After a tractor-trailer packed with more than 60 migrants was found abandoned in San Antonio, reporters pressed White House press secretary Karine Jean-Pierre for a reaction. As of this writing, 53 have been declared dead.
En route to Madrid with President Joe Biden, Jean-Pierre rightly called the awful story "absolutely horrific and heartbreaking." She then added, "The border is closed, which is in part why you see people trying to make this dangerous journey using smuggling networks."
On the other side of the political aisle, Gov. Greg Abbott, R-Texas, blamed Biden's "open border policies" for the awful toll.
These two radically different views on the border represent the national divide, but no one should overlook criminal cartels' ruthless treatment of vulnerable people.
In essence, Jean-Pierre was putting the administration's situation on President Donald Trump's March 2020 decision to seal the border under Title 42, ostensibly to prevent the spread of COVID-19.
After he took office, Biden tried to lift Title 42, but a federal judge issued a ruling that required the administration to enforce the policy.
So even though he may not want to, Biden essentially has been ordered to enforce border law.
I would argue that his very reluctance sends a signal to wannabe Americans that if they cross the border illegally and they're not caught, they could stay for years.
And if they are caught, they can try again.
According to the American Immigration Council, 56% of people encountered by the Border Patrol during Biden's first year in office were expelled under Title 42.
As a result, the Council found, "Title 42 has increased border crossings in large part by creating a situation where many people expelled back to Mexico make at least one additional attempt to cross the border."
Apparently illegal entries are an if-at-first-you-don't-succeed kind of thing.
The American Immigration Council also noted that the majority of families that arrived in the United States in 2021 were able to stay in the country while they seek asylum. That's another incentive to flout the law.
"They've released 1 million illegal aliens into the U.S. since Inauguration Day," Mark Krikorian, executive director of the pro-enforcement Center for Immigration Studies, told me. "And yet there are still some border controls. So it's not that the border is open; it's open-ish."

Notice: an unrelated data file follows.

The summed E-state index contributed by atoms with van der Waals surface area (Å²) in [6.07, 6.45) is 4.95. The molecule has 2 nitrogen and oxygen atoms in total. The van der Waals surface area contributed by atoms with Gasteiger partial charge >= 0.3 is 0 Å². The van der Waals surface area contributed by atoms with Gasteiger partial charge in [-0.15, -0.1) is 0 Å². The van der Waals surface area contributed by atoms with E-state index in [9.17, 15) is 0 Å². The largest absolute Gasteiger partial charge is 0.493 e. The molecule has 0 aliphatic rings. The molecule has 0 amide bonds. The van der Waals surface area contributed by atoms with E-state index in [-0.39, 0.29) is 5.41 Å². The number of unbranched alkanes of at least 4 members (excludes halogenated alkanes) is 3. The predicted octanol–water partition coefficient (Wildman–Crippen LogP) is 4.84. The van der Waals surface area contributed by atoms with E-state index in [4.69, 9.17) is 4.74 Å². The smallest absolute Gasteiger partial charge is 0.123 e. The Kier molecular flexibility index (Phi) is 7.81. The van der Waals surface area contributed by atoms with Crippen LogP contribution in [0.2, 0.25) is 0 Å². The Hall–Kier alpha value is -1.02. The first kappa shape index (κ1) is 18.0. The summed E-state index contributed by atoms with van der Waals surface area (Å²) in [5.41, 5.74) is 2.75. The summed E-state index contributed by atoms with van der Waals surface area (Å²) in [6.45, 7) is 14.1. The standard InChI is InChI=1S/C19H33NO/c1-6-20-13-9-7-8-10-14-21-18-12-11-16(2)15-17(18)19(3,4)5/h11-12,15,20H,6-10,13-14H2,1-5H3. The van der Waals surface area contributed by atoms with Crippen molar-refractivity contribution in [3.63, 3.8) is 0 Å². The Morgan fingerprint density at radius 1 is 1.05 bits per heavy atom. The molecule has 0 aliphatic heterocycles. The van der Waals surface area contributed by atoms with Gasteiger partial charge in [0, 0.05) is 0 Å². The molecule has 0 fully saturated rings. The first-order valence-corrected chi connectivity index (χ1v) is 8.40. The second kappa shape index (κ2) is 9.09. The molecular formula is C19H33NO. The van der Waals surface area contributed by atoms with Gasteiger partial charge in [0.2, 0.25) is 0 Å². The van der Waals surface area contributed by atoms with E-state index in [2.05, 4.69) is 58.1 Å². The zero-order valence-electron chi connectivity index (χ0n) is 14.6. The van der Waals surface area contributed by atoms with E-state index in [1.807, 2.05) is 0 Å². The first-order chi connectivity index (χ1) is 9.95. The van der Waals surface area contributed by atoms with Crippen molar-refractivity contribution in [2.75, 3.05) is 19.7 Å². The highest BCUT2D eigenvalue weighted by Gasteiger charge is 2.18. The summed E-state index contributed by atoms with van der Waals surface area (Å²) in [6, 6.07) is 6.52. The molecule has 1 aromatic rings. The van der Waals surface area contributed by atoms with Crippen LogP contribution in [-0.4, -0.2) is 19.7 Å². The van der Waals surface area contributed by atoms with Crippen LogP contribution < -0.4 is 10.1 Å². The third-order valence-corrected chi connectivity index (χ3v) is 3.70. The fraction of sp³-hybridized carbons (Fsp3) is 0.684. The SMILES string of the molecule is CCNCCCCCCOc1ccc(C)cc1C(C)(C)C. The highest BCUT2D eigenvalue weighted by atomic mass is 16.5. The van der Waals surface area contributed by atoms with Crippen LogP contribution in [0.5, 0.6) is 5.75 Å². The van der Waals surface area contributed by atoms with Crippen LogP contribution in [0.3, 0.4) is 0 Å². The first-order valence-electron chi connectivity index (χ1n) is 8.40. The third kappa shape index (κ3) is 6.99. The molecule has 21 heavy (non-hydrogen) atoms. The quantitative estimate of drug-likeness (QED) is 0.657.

Sen. Dick Durbin, D-Ill., told Politico that the trailer deaths could present a "Uvalde moment," a reference to the bipartisan compromise that passed after the Uvalde, Texas, mass shooting.
I don't think so.
The U.S. Citizenship Act, which Biden sent to Congress, would open the path to citizenship to immigrants in the country illegally on or before of Jan. 1, 2021. The Democratic House and Senate haven't moved it.
Jan. 1, 2021 — that makes it sound like there's no incentive to come here illegally. But really, its passage would signal to the world that those who didn't make it by that deadline probably can cross the border illegally and wait out the 2021 they defied.
I appreciate why they want to be Americans, so much so that some would put their lives in peril by making a dangerous crossing.
The best way to prevent more such tragedies is to send the message that in the long run, paying human smugglers won't pay off.
Debra J. Saunders is a fellow with Discovery Institute’s Chapman Center for Citizen Leadership. She has worked for more than 30 years covering politics on the ground and in Washington, D.C., as well as American culture, the news media, the criminal justice system and dubious trends in public schools and prestigious universities. As a White House correspondent and columnist for the Las Vegas Review-Journal, Saunders followed then President Donald Trump from Saudi Arabia to Singapore, covered campaign rallies and the advent of the White House Coronavirus Task Force and was an active questioner in the James S. Brady Briefing Room. She also covered the early weeks of the Biden administration. Read Debra J. Saunders' Reports — More Here.